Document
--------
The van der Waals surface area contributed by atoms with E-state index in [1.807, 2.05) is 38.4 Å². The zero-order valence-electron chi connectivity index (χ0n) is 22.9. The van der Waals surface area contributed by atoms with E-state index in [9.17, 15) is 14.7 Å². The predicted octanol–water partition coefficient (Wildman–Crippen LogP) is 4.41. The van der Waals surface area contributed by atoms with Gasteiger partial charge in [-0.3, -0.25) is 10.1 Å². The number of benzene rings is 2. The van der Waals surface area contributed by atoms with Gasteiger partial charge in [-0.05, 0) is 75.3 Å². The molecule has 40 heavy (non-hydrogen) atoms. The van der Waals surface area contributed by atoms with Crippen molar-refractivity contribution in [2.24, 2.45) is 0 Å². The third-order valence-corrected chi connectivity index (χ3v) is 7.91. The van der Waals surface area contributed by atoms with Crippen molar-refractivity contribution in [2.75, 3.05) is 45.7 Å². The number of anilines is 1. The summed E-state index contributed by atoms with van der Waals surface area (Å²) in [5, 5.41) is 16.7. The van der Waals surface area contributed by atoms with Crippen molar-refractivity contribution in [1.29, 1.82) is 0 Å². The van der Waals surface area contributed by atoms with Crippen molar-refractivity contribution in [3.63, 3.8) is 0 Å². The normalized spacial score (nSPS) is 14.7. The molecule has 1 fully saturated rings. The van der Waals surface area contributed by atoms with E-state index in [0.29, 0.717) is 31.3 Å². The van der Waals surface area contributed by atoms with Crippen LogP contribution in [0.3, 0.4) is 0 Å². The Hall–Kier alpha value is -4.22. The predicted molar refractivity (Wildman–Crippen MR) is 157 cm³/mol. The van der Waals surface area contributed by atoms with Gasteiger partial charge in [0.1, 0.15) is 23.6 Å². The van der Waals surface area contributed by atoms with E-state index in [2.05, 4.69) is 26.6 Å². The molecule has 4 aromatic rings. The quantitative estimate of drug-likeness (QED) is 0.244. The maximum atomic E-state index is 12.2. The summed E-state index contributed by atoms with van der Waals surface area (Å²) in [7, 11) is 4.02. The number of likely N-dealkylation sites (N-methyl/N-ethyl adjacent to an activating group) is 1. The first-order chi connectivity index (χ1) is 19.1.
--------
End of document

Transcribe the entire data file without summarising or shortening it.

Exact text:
The van der Waals surface area contributed by atoms with E-state index in [1.807, 2.05) is 38.4 Å². The zero-order valence-electron chi connectivity index (χ0n) is 22.9. The van der Waals surface area contributed by atoms with E-state index in [9.17, 15) is 14.7 Å². The predicted octanol–water partition coefficient (Wildman–Crippen LogP) is 4.41. The van der Waals surface area contributed by atoms with Gasteiger partial charge in [-0.3, -0.25) is 10.1 Å². The number of benzene rings is 2. The van der Waals surface area contributed by atoms with Gasteiger partial charge in [-0.05, 0) is 75.3 Å². The molecule has 40 heavy (non-hydrogen) atoms. The van der Waals surface area contributed by atoms with Crippen molar-refractivity contribution in [2.24, 2.45) is 0 Å². The third-order valence-corrected chi connectivity index (χ3v) is 7.91. The van der Waals surface area contributed by atoms with Crippen molar-refractivity contribution in [2.75, 3.05) is 45.7 Å². The number of anilines is 1. The summed E-state index contributed by atoms with van der Waals surface area (Å²) in [5, 5.41) is 16.7. The van der Waals surface area contributed by atoms with Crippen molar-refractivity contribution in [1.29, 1.82) is 0 Å². The van der Waals surface area contributed by atoms with Crippen molar-refractivity contribution in [3.63, 3.8) is 0 Å². The normalized spacial score (nSPS) is 14.7. The molecule has 1 fully saturated rings. The van der Waals surface area contributed by atoms with E-state index in [0.29, 0.717) is 31.3 Å². The van der Waals surface area contributed by atoms with Crippen LogP contribution in [0.3, 0.4) is 0 Å². The Hall–Kier alpha value is -4.22. The predicted molar refractivity (Wildman–Crippen MR) is 157 cm³/mol. The van der Waals surface area contributed by atoms with Gasteiger partial charge in [0.1, 0.15) is 23.6 Å². The van der Waals surface area contributed by atoms with E-state index in [2.05, 4.69) is 26.6 Å². The molecule has 4 aromatic rings. The quantitative estimate of drug-likeness (QED) is 0.244. The maximum atomic E-state index is 12.2. The summed E-state index contributed by atoms with van der Waals surface area (Å²) in [7, 11) is 4.02. The number of likely N-dealkylation sites (N-methyl/N-ethyl adjacent to an activating group) is 1. The first-order chi connectivity index (χ1) is 19.1.